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Cosgrove: Engineering the future of our nation

Hon Clayton Cosgrove
Minister for Building Issues

Embargoed until 8.15am 11 Aug 2006 Speech

Engineering the future of our nation: Opening speech at the Association of Consulting Engineers New Zealand Conference

Venue: Dunedin Centre, 1 Harrop Street, Dunedin
Time: 8.15am Friday, 11 August 2006

SPEECH

Members of the Association of Consulting Engineers New Zealand; Association president Stephen Jenkins and chief executive Kieran Shaw; Deputy Mayor of Dunedin, Councillor Syd Brown; Ingenium president Richard Kirby; the Institution of Professional Engineers New Zealand's director of engineering Charles Willmot; special guests, ladies and gentlemen.

It is a pleasure to be here with you today at your annual conference.

The theme you have chosen for this gathering is Tomorrow, Today. These simple words are positive and forward-looking. They are about embracing change and accepting challenges – and as engineers, that is very much what you are about.

Your theme is also, I might add, what this Government is about and reflects its approach to the building and construction industry. Today we are in the middle of a suite of sector reforms that will ultimately change and improve the buildings that we will have tomorrow, while also protecting the Kiwi Do-It-Yourself (DIY) tradition. In fact, it is no exaggeration to say the New Zealand building and construction sector is undergoing the greatest transformation in its history.

As engineers, you play a key role in this changing environment. The modern world is increasingly reliant on engineering – indeed it affects every aspect of our daily lives – from the water we drink, to the roads we drive on, the bridges we cross, the computers we use and the electricity that powers them.

The fact that you are members of the Association of Consulting Engineers New Zealand makes your role even more pivotal. You are the principals and decision-makers of your organisations. You think strategically. You make things happen in a practical sense. And I am pleased to see that leadership extending beyond your own firms into the wider sector.

Your Association has contributed significantly to the government's development of the Building Act 2004, and subsequently to consultation programmes on everything from the licensing of building practitioners to product certification. Your major contribution has not gone unnoticed, and on behalf of the Government I would like to express my appreciation to you all.

Contrary to some peoples' perceptions, politicians do not have a monopoly on all knowledge. I believe 80 percent of my job is listening and 20 percent is talking, so that the policies we create actually work and add value in the real world. I have instructed my officials to ensure that our dialogue continues, because your input, your views and aspirations for this industry and our country, are extremely valuable.

Your skills in the day-to-day workplace are also essential in raising the bar in your sector's future. For instance, the Building Act widened the definition of earthquake-prone buildings, and consulting engineers have a crucial role in assisting the sensible implementation of this legislation and the policies adopted by territorial authorities.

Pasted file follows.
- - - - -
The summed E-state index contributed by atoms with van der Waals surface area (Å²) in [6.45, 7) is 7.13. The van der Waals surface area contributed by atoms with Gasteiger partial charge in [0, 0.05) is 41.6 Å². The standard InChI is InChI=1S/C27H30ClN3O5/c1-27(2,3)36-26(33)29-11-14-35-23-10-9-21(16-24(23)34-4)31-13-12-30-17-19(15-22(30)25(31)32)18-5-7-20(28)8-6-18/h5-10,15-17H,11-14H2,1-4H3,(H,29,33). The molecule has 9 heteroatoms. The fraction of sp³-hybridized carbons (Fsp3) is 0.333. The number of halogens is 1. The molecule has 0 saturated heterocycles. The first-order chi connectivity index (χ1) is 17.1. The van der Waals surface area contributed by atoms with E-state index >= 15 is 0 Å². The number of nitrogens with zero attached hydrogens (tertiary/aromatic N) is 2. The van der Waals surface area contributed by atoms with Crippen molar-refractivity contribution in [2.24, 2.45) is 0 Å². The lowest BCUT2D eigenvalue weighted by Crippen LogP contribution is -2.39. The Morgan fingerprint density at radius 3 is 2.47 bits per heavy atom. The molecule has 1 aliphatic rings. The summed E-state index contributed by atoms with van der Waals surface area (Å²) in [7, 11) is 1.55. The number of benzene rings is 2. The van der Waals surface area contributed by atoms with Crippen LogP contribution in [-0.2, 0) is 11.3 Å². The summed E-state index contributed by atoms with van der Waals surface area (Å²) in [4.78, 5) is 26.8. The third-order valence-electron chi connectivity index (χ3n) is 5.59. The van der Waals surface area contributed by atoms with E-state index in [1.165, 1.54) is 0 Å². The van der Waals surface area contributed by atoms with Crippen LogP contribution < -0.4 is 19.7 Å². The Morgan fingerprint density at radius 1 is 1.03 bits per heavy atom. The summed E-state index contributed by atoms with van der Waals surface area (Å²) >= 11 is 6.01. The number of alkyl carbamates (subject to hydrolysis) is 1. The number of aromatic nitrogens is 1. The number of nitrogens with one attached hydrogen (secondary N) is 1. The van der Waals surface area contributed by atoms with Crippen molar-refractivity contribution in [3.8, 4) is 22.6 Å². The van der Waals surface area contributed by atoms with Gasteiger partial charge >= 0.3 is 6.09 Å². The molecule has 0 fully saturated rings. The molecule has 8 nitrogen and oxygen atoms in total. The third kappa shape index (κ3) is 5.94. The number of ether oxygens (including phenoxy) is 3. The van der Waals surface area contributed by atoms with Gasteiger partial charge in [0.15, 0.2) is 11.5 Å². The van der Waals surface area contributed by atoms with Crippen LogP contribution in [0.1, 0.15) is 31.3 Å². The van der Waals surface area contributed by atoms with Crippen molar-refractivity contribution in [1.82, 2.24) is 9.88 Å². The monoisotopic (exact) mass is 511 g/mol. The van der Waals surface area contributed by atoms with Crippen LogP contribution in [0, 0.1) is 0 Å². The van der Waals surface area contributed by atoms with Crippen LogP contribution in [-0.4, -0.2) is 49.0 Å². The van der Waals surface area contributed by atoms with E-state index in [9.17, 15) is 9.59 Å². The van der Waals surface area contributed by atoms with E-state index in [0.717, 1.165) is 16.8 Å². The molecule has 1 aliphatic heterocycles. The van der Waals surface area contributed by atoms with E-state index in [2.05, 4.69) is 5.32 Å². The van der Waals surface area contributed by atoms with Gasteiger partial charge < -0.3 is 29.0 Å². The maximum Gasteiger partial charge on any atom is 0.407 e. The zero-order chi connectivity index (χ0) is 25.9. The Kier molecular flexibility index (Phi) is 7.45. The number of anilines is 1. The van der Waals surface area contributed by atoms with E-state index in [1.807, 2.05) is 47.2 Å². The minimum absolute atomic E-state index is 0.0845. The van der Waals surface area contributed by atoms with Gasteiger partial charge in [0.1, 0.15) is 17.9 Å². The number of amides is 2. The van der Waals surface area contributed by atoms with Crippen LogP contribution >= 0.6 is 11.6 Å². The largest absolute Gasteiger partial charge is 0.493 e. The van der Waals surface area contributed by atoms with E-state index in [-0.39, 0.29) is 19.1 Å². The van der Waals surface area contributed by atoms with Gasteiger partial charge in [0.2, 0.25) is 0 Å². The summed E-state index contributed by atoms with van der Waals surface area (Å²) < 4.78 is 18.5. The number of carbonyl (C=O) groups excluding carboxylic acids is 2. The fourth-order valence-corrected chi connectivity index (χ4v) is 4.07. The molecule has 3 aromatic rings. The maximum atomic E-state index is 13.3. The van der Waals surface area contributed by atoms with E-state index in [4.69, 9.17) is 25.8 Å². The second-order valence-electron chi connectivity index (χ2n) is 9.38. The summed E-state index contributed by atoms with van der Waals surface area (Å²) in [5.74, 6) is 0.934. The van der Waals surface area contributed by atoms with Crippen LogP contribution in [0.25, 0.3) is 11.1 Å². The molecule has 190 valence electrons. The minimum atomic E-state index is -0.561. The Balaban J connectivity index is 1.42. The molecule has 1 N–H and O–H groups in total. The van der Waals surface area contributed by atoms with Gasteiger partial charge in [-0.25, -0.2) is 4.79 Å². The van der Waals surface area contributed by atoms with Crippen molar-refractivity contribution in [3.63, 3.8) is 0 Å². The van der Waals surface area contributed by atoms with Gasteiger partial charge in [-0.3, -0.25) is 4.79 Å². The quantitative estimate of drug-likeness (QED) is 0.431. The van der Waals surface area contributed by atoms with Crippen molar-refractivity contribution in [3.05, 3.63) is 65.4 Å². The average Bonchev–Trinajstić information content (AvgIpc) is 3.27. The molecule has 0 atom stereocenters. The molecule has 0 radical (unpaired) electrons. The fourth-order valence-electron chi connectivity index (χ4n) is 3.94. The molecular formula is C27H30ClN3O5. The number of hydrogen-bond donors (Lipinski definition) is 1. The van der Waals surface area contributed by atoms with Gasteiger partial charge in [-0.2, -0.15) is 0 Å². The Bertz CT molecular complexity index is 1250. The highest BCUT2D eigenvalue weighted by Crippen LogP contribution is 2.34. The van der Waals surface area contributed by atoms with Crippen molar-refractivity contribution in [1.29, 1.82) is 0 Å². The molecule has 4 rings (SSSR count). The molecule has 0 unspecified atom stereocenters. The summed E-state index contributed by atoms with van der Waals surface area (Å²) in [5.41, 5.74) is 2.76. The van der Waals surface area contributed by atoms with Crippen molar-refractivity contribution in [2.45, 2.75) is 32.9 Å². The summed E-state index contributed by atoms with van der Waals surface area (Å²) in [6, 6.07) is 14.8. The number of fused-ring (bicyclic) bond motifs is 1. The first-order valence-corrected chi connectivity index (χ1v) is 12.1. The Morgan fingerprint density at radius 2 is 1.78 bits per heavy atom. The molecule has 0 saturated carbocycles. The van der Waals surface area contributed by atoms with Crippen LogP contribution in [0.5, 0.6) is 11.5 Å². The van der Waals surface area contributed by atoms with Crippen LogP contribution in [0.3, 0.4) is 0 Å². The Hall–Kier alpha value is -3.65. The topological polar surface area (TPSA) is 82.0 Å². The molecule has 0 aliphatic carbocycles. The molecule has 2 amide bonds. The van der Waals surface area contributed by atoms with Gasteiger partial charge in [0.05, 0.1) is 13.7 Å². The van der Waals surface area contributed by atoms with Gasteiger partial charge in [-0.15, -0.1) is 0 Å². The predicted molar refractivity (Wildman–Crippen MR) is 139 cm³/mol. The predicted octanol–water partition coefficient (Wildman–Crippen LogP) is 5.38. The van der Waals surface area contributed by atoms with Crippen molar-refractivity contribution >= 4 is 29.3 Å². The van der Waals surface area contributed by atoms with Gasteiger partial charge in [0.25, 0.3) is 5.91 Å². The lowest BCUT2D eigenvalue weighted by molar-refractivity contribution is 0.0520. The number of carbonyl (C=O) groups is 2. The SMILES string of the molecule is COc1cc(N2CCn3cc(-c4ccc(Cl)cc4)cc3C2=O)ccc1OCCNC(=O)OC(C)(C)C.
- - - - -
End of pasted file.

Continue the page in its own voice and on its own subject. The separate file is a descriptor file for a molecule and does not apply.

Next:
Many of you will also be aware of the establishment of Advisory Panels to guide the Department of Building and Housing on structural, fire, envelope and access issues. Members of your Association are closely involved in the Structural and Fire Advisory Panels, and I would like to take this opportunity to thank you for highlighting important issues for the Department to address.

It is your skills, your vision and your spirit of innovation that is helping to shape New Zealand's building future.

As I said, we are part way through the transformation, and some would say the reconstruction, of the building sector. The new Building Act is aimed at restoring the balance that was absent under the 1991 Act. And in doing so, it lays the foundations of long-term strength in the building sector and, therefore, the New Zealand economy. These are exciting times.

Let me outline the key reforms I have introduced since taking up the Building Issues portfolio last October.

In April, I announced a watershed change with the introduction of licensing for those who design and build. Occupational licensing is obviously of huge interest to you as a group, since your skills encompass both these fields. And I am pleased to note this is another area where your Association made a significant contribution throughout the consultation process – this input continues today, as we develop the criteria for licenses and the assessment regime.

This successful collaboration between the Government as the policy-maker, and industry as the implementer, is also seen by the positive response to licensing by this Association and other organisations, such as the Institution of Professional Engineers New Zealand, the Registered Master Builders Federation, Architectural Designers New Zealand, the Construction Industry Council and the Building and Construction Industry Training Organisation, who have all publicly backed these reforms.